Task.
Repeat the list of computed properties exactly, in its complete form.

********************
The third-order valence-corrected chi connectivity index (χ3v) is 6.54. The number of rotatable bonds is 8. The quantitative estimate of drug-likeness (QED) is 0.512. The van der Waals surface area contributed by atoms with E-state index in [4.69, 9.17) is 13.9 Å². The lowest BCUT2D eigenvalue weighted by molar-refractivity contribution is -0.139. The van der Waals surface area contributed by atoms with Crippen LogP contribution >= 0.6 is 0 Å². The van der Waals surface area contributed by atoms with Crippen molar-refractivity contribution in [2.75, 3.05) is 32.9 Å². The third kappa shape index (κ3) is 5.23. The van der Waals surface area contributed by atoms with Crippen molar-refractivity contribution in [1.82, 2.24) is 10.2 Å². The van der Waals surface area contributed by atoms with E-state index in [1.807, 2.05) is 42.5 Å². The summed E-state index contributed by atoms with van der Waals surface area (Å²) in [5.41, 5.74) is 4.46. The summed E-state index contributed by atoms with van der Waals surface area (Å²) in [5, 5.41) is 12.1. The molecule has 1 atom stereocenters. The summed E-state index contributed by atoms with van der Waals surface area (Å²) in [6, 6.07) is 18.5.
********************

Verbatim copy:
The third-order valence-corrected chi connectivity index (χ3v) is 6.54. The number of rotatable bonds is 8. The quantitative estimate of drug-likeness (QED) is 0.512. The van der Waals surface area contributed by atoms with E-state index in [4.69, 9.17) is 13.9 Å². The lowest BCUT2D eigenvalue weighted by molar-refractivity contribution is -0.139. The van der Waals surface area contributed by atoms with Crippen LogP contribution >= 0.6 is 0 Å². The van der Waals surface area contributed by atoms with Crippen molar-refractivity contribution in [2.75, 3.05) is 32.9 Å². The third kappa shape index (κ3) is 5.23. The van der Waals surface area contributed by atoms with Crippen molar-refractivity contribution in [1.82, 2.24) is 10.2 Å². The van der Waals surface area contributed by atoms with E-state index in [1.807, 2.05) is 42.5 Å². The summed E-state index contributed by atoms with van der Waals surface area (Å²) in [5.41, 5.74) is 4.46. The summed E-state index contributed by atoms with van der Waals surface area (Å²) in [5, 5.41) is 12.1. The molecule has 1 atom stereocenters. The summed E-state index contributed by atoms with van der Waals surface area (Å²) in [6, 6.07) is 18.5.